As students of history, we are all well acquainted with books. And lots of them. Just look at the boxes of books that used to be scattered across my room before I was told that that was an “unacceptable way to live.” I have since gotten shelves.
But I digress. The point is that the world of books is second-nature to us. But do we have World War II to thank for that?
That is the argument Yoni Appelbaum, a lecturer in history and literature at Harvard University, makes in his new article for The Atlantic, “Publishers Gave Away 122,951,031 Books During World War II (And, in the Process, They Created a Nation of Readers.)” (I assure you, he spent more time on the article than he did coming up with a title).
According to Appelbaum, prior to World War II, “proper” books (excluding cheap westerns or mystery novels) were limited to hardcover and beyond the means of the middle class. But when war broke out, publishers, led by W.W. Norton, recognized an opportunity to kill two birds with one stone. By sending millions of copies of their best works to soldiers overseas, publishers not only did a patriotic service to the United States, but they created a new cohort of readers who would buy books upon coming home. This boom in book purchasing, Appelbaum contends, was also bolstered by the new acceptance of paperback books stemming from the widespread use of GI copies during the war.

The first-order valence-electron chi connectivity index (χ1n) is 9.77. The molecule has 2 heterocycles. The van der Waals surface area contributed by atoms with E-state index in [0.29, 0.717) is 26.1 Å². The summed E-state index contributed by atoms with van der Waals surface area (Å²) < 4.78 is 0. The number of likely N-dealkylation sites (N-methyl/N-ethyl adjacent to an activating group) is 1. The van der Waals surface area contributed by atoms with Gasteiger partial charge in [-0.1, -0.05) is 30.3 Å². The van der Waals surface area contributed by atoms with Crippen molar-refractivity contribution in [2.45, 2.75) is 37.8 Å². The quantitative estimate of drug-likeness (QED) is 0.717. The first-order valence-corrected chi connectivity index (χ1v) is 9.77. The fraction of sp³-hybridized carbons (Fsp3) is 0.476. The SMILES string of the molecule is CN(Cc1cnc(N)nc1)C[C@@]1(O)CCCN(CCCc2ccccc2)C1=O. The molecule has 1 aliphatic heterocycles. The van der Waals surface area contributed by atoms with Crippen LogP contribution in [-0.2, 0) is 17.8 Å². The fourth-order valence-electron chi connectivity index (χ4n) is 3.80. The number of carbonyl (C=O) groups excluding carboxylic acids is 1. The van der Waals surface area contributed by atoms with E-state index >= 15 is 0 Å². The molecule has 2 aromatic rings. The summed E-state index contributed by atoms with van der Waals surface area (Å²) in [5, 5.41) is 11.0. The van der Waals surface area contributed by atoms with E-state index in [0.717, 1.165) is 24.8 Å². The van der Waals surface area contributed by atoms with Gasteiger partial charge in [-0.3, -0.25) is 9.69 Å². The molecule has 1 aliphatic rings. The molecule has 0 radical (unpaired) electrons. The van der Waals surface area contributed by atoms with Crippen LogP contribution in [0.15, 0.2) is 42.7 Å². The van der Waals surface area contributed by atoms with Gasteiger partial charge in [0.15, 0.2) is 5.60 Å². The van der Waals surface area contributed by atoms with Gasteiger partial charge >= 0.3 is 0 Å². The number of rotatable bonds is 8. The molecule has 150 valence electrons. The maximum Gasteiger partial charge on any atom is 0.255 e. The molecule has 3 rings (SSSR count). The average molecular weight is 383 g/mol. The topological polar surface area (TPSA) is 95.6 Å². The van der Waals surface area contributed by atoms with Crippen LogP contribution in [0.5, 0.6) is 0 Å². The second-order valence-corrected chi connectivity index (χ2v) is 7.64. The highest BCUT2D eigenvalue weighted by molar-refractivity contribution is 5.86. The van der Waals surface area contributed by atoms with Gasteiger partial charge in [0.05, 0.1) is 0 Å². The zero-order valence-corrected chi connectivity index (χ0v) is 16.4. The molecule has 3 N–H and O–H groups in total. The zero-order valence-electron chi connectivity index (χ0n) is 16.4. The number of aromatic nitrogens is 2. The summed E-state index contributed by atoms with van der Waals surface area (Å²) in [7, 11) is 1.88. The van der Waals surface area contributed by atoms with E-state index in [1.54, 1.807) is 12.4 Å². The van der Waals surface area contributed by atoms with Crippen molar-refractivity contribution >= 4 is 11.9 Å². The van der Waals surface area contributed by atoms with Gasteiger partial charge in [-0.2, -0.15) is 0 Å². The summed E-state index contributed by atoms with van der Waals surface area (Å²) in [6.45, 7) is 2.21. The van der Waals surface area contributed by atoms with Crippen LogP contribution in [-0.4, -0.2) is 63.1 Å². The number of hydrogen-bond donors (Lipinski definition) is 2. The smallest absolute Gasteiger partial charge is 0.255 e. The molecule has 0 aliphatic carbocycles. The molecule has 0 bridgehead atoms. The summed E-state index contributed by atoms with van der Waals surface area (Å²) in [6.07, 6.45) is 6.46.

Appelbaum suggests that the publishers’ gamble paid off. F. Scott Fitzgerald’s The Great Gatsby, for example, went from being a non-seller to a staple of high school English classes due to its popularity among the troops.
So it seems that making the United States a nation of book owners is yet another thing we have to thank the Greatest Generation for. Or curse them I guess, depending on how much you like to read.
It is easy to think about how war changes political environments. But articles like these provoke other questions about how war changes society in other, perhaps more subtle, ways.